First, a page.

The whimsical and the grotesque meet in Guillermo del Toro’s The Shape of Water

Refreshingly, the film doesn’t shy away from its characters’ unusual desires

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If Amélie got the hots for the Creature from the Black Lagoon, the result would not be so different from The Shape of Water, the latest meeting of the whimsical and the grotesque from Guillermo del Toro, director of Pan’s Labyrinth. Elisa (Sally Hawkins) lives in Baltimore in the early 1960s, in an apartment above the Orpheum picture palace (the name hints at del Toro’s Cocteau-esque leanings). A cleaner at a military research laboratory, she happens also to be mute, placing her among other minorities without a say: there is her African-American colleague Zelda (Octavia Spencer), and her neighbour, the commercial artist Giles (Richard Jenkins), who is gay. The screenplay, by del Toro and Vanessa Taylor, brings together the disenfranchised to save a fellow outcast.

The amphibious monster kept captive at the lab doesn’t have a name, and his idea of witty repartee is to roar in your face. But Elisa takes a shine to him. “When he looks at me,” she signs to Giles, “he doesn’t know what I lack or how I am incomplete.” She secretly plays the creature music and feeds him hard-boiled eggs. The film has already established a link between eggs and sex – Elisa leaves them boiling in the pan each day while she masturbates furiously in the tub, the egg-timer ticking away on the bathroom sink – so we suspect straight away that the bond between them will not be chaste. How could it be, with his fetching frilled neck and ripped 12-pack?

Refreshingly, the film doesn’t shy away from its characters’ desires. Del Toro is working in the vein of Todd Haynes’s Far From Heaven, which revisited an extinct genre (in that case, 1950s melodrama) and applied the sort of details that wouldn’t have been countenanced at the time. The Shape of Water spells out in letters taller than the Empire State Building exactly what Fay Wray and King Kong wanted to do all along.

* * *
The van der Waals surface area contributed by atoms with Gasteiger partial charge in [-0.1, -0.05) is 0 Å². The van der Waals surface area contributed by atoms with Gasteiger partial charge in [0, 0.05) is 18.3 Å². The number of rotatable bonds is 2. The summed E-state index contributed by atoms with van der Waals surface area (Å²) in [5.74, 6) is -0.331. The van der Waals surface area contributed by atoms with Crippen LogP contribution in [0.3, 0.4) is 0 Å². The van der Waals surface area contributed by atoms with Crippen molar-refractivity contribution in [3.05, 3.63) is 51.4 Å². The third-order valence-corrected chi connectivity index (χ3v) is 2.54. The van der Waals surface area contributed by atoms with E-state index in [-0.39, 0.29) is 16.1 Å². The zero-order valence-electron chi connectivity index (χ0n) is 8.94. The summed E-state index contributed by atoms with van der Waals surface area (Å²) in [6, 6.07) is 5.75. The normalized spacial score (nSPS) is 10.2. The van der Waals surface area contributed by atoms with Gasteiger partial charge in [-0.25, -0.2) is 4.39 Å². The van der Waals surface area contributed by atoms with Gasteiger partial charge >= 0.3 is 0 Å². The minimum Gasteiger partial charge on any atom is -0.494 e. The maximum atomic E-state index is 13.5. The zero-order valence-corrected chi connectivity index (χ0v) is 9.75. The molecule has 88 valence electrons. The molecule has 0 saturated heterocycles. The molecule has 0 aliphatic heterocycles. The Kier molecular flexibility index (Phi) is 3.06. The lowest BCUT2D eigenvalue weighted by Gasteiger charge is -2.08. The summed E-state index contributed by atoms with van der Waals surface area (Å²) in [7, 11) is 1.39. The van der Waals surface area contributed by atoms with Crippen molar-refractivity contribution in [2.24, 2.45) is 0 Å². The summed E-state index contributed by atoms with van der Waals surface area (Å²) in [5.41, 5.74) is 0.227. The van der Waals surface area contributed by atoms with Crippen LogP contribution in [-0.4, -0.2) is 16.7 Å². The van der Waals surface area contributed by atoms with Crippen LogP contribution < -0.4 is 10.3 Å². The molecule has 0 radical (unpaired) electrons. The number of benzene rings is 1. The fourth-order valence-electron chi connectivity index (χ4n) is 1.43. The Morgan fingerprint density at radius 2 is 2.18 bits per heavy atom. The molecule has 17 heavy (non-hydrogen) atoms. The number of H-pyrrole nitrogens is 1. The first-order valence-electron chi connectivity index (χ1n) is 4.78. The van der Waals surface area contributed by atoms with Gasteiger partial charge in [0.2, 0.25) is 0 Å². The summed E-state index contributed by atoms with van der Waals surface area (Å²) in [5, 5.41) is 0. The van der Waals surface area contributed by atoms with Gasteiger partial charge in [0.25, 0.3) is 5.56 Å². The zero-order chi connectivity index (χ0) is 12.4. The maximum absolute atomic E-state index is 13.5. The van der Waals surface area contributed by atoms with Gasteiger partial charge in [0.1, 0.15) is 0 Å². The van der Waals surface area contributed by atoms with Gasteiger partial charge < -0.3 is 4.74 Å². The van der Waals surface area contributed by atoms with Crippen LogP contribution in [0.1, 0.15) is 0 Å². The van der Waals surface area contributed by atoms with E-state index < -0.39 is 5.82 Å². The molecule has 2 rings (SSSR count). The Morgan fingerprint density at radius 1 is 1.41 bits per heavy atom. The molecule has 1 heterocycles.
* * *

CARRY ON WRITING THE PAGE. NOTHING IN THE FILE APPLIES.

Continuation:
Giles’s opening voiceover has warned us that the story will feature a monster, but this turns out to be Strickland (Michael Shannon), the colonel who captured the creature in south America and is intent on taunting and eventually dissecting him. It’s unfortunate that the film spends so long in the company of a character so plainly rotten; he even keeps his socks on while having sex, proving my theory that the bad guys in movies are never much cop in bed.

Watertight ideas jostle for space with flawed ones. It’s delightful to begin the film with a dream sequence in which Elisa’s apartment is submerged, fish swimming among the floating chairs and knick-knacks. When the scene is repeated later for real, causing only a minor leak in the cinema below, the rational mind has too many objections (the floor would collapse!) for the fantasy to survive. An amphibious humanoid with magic powers we can believe, but a flooded apartment that’s as good as new one scene later doesn’t stand up. There are other discrepancies too – like the sophisticated CCTV system in 1962, or the creature’s ability to wipe away the bulletholes in his own body, sealing up the wounds, ET-style. Why the palaver when he was being tortured, if he could do that all along?

Hawkins responds to her fantastical surroundings with the kind of naive, enchanted expressions that are the only real option in the absence of dialogue, while Jenkins, a longstanding character actor, makes a feast of more promising material. (Both are included among the film’s 13 Oscar nominations.) As with all del Toro’s movies, the true stars are the design departments, working elegantly in tandem with one another. The gunmetal blue of the ornate laboratory architecture chimes with the cleaners’ outfits. Greens are everywhere: the radioactive glow of a key lime pie, the vivid green jelly on Giles’s posters of happy families, the green gunk in the creature’s tank offset by the blood on the baton that beats him. And Elisa’s moss-coloured coat and emerald brooch, which she trades in later for a crimson ensemble in the most arresting post-coital makeover since Young Frankenstein, when Madeline Kahn emerged from a night of passion with a streaky Bride of Frankenstein bouffant. 

The Shape Of Water (15)
dir: Guillermo del Toro

Ryan Gilbey is the New Statesman's film critic. He is also the author of It Don't Worry Me (Faber), about 1970s US cinema, and a study of Groundhog Day in the "Modern Classics" series (BFI Publishing). He was named reviewer of the year in the 2007 Press Gazette awards and is Film Critic in Residence at Falmouth University.

This article appears in the 08 February 2018 issue of the New Statesman, The new age of rivalry